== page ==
RE: Stability of slopes in Fissured Stiff Clay

BigH always gets it right.  If all you are asking is if you need to include truck loading, I would say that this is the least of your concerns, as does BigH.  However, in order to get this right, you have to look at the long term stability of the slope that really is not affected by short term loading.

In Canada we use both limit states and servicability limit states for provincial and federal projects.  Don't ask me why, except that some people like to have a foot in each to protect each of their feet.


jim

RE: Stability of slopes in Fissured Stiff Clay

2

Fissured clays?

After a recent review of Fang's Handbook, I found a couple of references, which reccomend to reduce Su by 75% or 50% if clay is fissured.

Laminations? I'm not aware of any suggestions, other than common sense: lamination= anisotropy, so if the visible laminations correspond to weaker silty and very thin layers, you might have a preferencial direction for the failure surface. And for drainage.

Do you use EC7 characteristic values in UK for slope + foundations design? (conservative estimates of resistance parameters?)

Do you follow EC8 guidelines for limit state slope stability
analysis?

One thing which is worrying everyone here in Italy is that, in strongly seismic areas and by limit state design in pseudo-static conditions, slopes will almost inevitably turn out to be unstable.

It's a known fact that pseudo-static is conservative, but coupled with characteristic values and strong inertial forces analysis are becoming atrocious.
 I see only 2 ways out:
1) Fully probabilistic analysis
2) Newmark method
 I never tried the latter. As far as I knmow, you have a displacement as an output. That's an added difficulty, because if the block displaces, it's not stable, at least in terms of regulatoy semantics.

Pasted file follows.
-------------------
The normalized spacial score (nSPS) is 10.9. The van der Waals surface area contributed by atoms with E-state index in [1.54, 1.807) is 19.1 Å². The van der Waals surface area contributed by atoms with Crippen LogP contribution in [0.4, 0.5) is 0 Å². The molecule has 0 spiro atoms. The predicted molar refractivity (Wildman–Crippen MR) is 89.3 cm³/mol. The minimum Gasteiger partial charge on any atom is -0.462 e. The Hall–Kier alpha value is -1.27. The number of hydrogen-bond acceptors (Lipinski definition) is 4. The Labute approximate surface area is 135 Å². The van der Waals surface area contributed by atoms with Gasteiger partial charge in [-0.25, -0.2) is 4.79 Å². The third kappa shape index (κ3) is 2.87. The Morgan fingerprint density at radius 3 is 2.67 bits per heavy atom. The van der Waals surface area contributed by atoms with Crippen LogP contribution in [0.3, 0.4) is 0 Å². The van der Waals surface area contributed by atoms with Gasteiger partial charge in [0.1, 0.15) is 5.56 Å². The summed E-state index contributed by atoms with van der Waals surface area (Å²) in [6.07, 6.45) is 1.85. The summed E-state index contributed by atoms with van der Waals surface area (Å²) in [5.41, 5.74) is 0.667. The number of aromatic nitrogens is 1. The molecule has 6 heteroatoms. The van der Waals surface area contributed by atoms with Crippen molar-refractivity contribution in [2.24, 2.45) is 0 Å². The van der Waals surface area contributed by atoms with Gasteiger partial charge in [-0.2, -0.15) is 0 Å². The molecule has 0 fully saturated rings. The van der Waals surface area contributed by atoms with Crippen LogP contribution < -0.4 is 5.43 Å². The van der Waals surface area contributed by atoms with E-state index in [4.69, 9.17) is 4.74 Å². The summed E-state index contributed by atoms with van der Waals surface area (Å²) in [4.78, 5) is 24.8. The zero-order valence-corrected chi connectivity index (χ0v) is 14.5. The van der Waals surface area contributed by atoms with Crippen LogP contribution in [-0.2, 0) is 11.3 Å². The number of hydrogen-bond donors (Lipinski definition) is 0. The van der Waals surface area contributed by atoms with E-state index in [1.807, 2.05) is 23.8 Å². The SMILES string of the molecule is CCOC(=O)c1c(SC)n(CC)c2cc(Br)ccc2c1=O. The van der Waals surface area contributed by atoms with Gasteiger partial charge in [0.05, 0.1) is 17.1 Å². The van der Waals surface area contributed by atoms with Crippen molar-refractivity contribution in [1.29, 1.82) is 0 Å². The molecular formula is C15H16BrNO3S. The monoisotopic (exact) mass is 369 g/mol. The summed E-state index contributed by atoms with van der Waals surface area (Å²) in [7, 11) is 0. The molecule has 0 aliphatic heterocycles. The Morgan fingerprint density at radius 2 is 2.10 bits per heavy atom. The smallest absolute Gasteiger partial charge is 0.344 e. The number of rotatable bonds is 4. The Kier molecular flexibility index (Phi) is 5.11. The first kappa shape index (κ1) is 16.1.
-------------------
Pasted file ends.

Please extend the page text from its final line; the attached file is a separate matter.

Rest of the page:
No, out here we never apply a surcharge. Neither EC8 reccomends such practice.


RE: Stability of slopes in Fissured Stiff Clay

I recently found my copy of Skempton's 4th Rankine Lecture - "Long-Term Stability of Clay Slopes", given in Geotechnique (Year, I forgot to note).  Might be worth a read - especially as you are in the UK.  An excellent article that I recommend to all.
cheers

Red Flag This Post

Please let us know here why this post is inappropriate. Reasons such as off-topic, duplicates, flames, illegal, vulgar, or students posting their homework.

Red Flag Submitted

Thank you for helping keep Eng-Tips Forums free from inappropriate posts.
The Eng-Tips staff will check this out and take appropriate action.

Reply To This Thread

Posting in the Eng-Tips forums is a member-only feature.

Click Here to join Eng-Tips and talk with other members! Already a Member? Login


Resources

Low-Volume Rapid Injection Molding With 3D Printed Molds
Learn methods and guidelines for using stereolithography (SLA) 3D printed molds in the injection molding process to lower costs and lead time. Discover how this hybrid manufacturing process enables on-demand mold fabrication to quickly produce small batches of thermoplastic parts. Download Now
Design for Additive Manufacturing (DfAM)
Examine how the principles of DfAM upend many of the long-standing rules around manufacturability - allowing engineers and designers to place a part’s function at the center of their design considerations. Download Now
Taking Control of Engineering Documents
This ebook covers tips for creating and managing workflows, security best practices and protection of intellectual property, Cloud vs. on-premise software solutions, CAD file management, compliance, and more. Download Now

Close Box

Join Eng-Tips® Today!

Join your peers on the Internet's largest technical engineering professional community.
It's easy to join and it's free.

Here's Why Members Love Eng-Tips Forums:

Register now while it's still free!

Already a member? Close this window and log in.

Join Us             Close